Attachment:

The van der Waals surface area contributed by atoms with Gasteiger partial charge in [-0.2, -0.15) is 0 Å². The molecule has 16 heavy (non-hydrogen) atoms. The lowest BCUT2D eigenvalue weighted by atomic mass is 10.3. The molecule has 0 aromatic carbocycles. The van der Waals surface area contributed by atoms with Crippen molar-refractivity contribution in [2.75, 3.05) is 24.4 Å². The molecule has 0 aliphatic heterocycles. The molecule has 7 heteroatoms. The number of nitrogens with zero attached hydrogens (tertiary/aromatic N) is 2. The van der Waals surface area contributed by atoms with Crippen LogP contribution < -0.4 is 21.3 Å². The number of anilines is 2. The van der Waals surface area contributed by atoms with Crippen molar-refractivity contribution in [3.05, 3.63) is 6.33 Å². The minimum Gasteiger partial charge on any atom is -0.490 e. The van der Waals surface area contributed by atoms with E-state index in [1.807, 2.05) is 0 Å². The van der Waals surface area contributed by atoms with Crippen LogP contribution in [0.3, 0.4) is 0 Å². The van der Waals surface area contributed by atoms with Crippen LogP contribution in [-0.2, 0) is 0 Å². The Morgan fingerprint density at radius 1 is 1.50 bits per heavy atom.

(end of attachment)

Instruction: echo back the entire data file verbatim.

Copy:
The van der Waals surface area contributed by atoms with Gasteiger partial charge in [-0.2, -0.15) is 0 Å². The molecule has 16 heavy (non-hydrogen) atoms. The lowest BCUT2D eigenvalue weighted by atomic mass is 10.3. The molecule has 0 aromatic carbocycles. The van der Waals surface area contributed by atoms with Crippen molar-refractivity contribution in [2.75, 3.05) is 24.4 Å². The molecule has 0 aliphatic heterocycles. The molecule has 7 heteroatoms. The number of nitrogens with zero attached hydrogens (tertiary/aromatic N) is 2. The van der Waals surface area contributed by atoms with Crippen LogP contribution < -0.4 is 21.3 Å². The number of anilines is 2. The van der Waals surface area contributed by atoms with Crippen molar-refractivity contribution in [3.05, 3.63) is 6.33 Å². The minimum Gasteiger partial charge on any atom is -0.490 e. The van der Waals surface area contributed by atoms with E-state index in [1.807, 2.05) is 0 Å². The van der Waals surface area contributed by atoms with Crippen LogP contribution in [0.3, 0.4) is 0 Å². The van der Waals surface area contributed by atoms with Crippen LogP contribution in [-0.2, 0) is 0 Å². The Morgan fingerprint density at radius 1 is 1.50 bits per heavy atom.